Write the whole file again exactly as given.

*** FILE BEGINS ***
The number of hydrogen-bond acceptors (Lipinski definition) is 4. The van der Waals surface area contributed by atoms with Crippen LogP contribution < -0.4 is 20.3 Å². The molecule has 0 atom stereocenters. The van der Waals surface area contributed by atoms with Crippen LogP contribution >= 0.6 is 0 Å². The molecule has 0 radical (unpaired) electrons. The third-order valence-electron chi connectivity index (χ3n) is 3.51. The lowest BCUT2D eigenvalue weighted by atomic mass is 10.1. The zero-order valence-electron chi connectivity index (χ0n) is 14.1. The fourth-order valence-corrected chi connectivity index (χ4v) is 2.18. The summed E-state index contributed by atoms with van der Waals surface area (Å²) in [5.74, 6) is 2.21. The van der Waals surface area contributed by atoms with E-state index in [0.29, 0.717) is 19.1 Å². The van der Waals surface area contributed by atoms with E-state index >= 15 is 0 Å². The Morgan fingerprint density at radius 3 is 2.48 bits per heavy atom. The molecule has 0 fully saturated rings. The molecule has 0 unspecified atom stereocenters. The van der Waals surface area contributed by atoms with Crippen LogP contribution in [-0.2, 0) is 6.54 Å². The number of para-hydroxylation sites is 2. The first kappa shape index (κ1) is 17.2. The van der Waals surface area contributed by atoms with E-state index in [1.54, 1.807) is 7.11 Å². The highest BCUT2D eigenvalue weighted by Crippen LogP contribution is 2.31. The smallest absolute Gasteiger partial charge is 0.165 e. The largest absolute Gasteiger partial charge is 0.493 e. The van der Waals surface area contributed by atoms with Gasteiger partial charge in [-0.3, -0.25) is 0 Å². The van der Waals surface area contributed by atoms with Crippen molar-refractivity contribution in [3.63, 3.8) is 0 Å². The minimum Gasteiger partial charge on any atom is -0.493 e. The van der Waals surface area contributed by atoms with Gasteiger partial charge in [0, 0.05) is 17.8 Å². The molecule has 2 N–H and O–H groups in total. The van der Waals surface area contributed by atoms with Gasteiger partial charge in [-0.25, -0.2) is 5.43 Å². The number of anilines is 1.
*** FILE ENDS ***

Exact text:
The number of hydrogen-bond acceptors (Lipinski definition) is 4. The van der Waals surface area contributed by atoms with Crippen LogP contribution < -0.4 is 20.3 Å². The molecule has 0 atom stereocenters. The van der Waals surface area contributed by atoms with Crippen LogP contribution >= 0.6 is 0 Å². The molecule has 0 radical (unpaired) electrons. The third-order valence-electron chi connectivity index (χ3n) is 3.51. The lowest BCUT2D eigenvalue weighted by atomic mass is 10.1. The zero-order valence-electron chi connectivity index (χ0n) is 14.1. The fourth-order valence-corrected chi connectivity index (χ4v) is 2.18. The summed E-state index contributed by atoms with van der Waals surface area (Å²) in [5.74, 6) is 2.21. The van der Waals surface area contributed by atoms with E-state index in [0.29, 0.717) is 19.1 Å². The van der Waals surface area contributed by atoms with E-state index >= 15 is 0 Å². The Morgan fingerprint density at radius 3 is 2.48 bits per heavy atom. The molecule has 0 fully saturated rings. The molecule has 0 unspecified atom stereocenters. The van der Waals surface area contributed by atoms with Crippen LogP contribution in [-0.2, 0) is 6.54 Å². The number of para-hydroxylation sites is 2. The first kappa shape index (κ1) is 17.2. The van der Waals surface area contributed by atoms with E-state index in [1.54, 1.807) is 7.11 Å². The highest BCUT2D eigenvalue weighted by Crippen LogP contribution is 2.31. The smallest absolute Gasteiger partial charge is 0.165 e. The largest absolute Gasteiger partial charge is 0.493 e. The van der Waals surface area contributed by atoms with Gasteiger partial charge in [-0.3, -0.25) is 0 Å². The van der Waals surface area contributed by atoms with Crippen molar-refractivity contribution in [3.63, 3.8) is 0 Å². The minimum Gasteiger partial charge on any atom is -0.493 e. The van der Waals surface area contributed by atoms with Gasteiger partial charge in [0, 0.05) is 17.8 Å². The molecule has 2 N–H and O–H groups in total. The van der Waals surface area contributed by atoms with Gasteiger partial charge in [-0.25, -0.2) is 5.43 Å². The number of anilines is 1.